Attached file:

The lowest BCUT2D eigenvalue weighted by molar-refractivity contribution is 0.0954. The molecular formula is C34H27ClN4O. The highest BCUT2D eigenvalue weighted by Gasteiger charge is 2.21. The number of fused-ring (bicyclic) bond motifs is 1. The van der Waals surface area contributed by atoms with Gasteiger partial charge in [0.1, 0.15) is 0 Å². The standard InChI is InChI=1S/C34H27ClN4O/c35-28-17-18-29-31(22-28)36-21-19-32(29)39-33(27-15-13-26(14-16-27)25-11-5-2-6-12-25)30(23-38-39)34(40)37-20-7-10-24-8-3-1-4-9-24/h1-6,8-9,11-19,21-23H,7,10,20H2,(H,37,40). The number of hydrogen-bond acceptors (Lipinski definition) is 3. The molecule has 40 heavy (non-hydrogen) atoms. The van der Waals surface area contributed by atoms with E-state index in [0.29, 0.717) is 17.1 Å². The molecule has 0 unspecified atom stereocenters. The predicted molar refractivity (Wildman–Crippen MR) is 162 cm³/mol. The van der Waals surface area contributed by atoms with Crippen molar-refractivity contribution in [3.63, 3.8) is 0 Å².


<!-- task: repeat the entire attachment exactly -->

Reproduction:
The lowest BCUT2D eigenvalue weighted by molar-refractivity contribution is 0.0954. The molecular formula is C34H27ClN4O. The highest BCUT2D eigenvalue weighted by Gasteiger charge is 2.21. The number of fused-ring (bicyclic) bond motifs is 1. The van der Waals surface area contributed by atoms with Gasteiger partial charge in [0.1, 0.15) is 0 Å². The standard InChI is InChI=1S/C34H27ClN4O/c35-28-17-18-29-31(22-28)36-21-19-32(29)39-33(27-15-13-26(14-16-27)25-11-5-2-6-12-25)30(23-38-39)34(40)37-20-7-10-24-8-3-1-4-9-24/h1-6,8-9,11-19,21-23H,7,10,20H2,(H,37,40). The number of hydrogen-bond acceptors (Lipinski definition) is 3. The molecule has 40 heavy (non-hydrogen) atoms. The van der Waals surface area contributed by atoms with E-state index in [0.29, 0.717) is 17.1 Å². The molecule has 0 unspecified atom stereocenters. The predicted molar refractivity (Wildman–Crippen MR) is 162 cm³/mol. The van der Waals surface area contributed by atoms with Crippen molar-refractivity contribution in [3.63, 3.8) is 0 Å².